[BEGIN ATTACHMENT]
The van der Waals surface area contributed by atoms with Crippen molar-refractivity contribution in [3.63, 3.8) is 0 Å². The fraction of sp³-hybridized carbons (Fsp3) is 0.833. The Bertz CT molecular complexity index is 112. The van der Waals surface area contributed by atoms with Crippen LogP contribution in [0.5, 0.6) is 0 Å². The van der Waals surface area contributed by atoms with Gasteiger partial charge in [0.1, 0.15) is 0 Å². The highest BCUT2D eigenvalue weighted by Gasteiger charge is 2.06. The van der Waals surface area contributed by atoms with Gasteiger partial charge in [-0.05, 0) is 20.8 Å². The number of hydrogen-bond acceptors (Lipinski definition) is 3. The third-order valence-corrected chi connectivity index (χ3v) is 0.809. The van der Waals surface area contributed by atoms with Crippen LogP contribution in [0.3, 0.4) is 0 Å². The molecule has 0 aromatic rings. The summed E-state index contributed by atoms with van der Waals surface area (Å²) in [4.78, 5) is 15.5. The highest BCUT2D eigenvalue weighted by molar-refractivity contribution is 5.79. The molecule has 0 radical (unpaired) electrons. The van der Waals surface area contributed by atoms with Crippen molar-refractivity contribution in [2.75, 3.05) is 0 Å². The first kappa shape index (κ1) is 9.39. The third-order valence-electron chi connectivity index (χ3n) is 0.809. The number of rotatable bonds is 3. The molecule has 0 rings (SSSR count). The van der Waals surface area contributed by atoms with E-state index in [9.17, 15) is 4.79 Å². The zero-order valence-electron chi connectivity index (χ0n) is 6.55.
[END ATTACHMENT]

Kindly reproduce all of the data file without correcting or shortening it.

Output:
The van der Waals surface area contributed by atoms with Crippen molar-refractivity contribution in [3.63, 3.8) is 0 Å². The fraction of sp³-hybridized carbons (Fsp3) is 0.833. The Bertz CT molecular complexity index is 112. The van der Waals surface area contributed by atoms with Crippen LogP contribution in [0.5, 0.6) is 0 Å². The van der Waals surface area contributed by atoms with Gasteiger partial charge in [0.1, 0.15) is 0 Å². The highest BCUT2D eigenvalue weighted by Gasteiger charge is 2.06. The van der Waals surface area contributed by atoms with Gasteiger partial charge in [-0.05, 0) is 20.8 Å². The number of hydrogen-bond acceptors (Lipinski definition) is 3. The third-order valence-corrected chi connectivity index (χ3v) is 0.809. The van der Waals surface area contributed by atoms with Crippen LogP contribution in [0.3, 0.4) is 0 Å². The molecule has 0 aromatic rings. The summed E-state index contributed by atoms with van der Waals surface area (Å²) in [4.78, 5) is 15.5. The highest BCUT2D eigenvalue weighted by molar-refractivity contribution is 5.79. The molecule has 0 radical (unpaired) electrons. The van der Waals surface area contributed by atoms with Crippen molar-refractivity contribution in [2.75, 3.05) is 0 Å². The first kappa shape index (κ1) is 9.39. The third-order valence-electron chi connectivity index (χ3n) is 0.809. The number of rotatable bonds is 3. The molecule has 0 rings (SSSR count). The van der Waals surface area contributed by atoms with E-state index in [9.17, 15) is 4.79 Å². The zero-order valence-electron chi connectivity index (χ0n) is 6.55.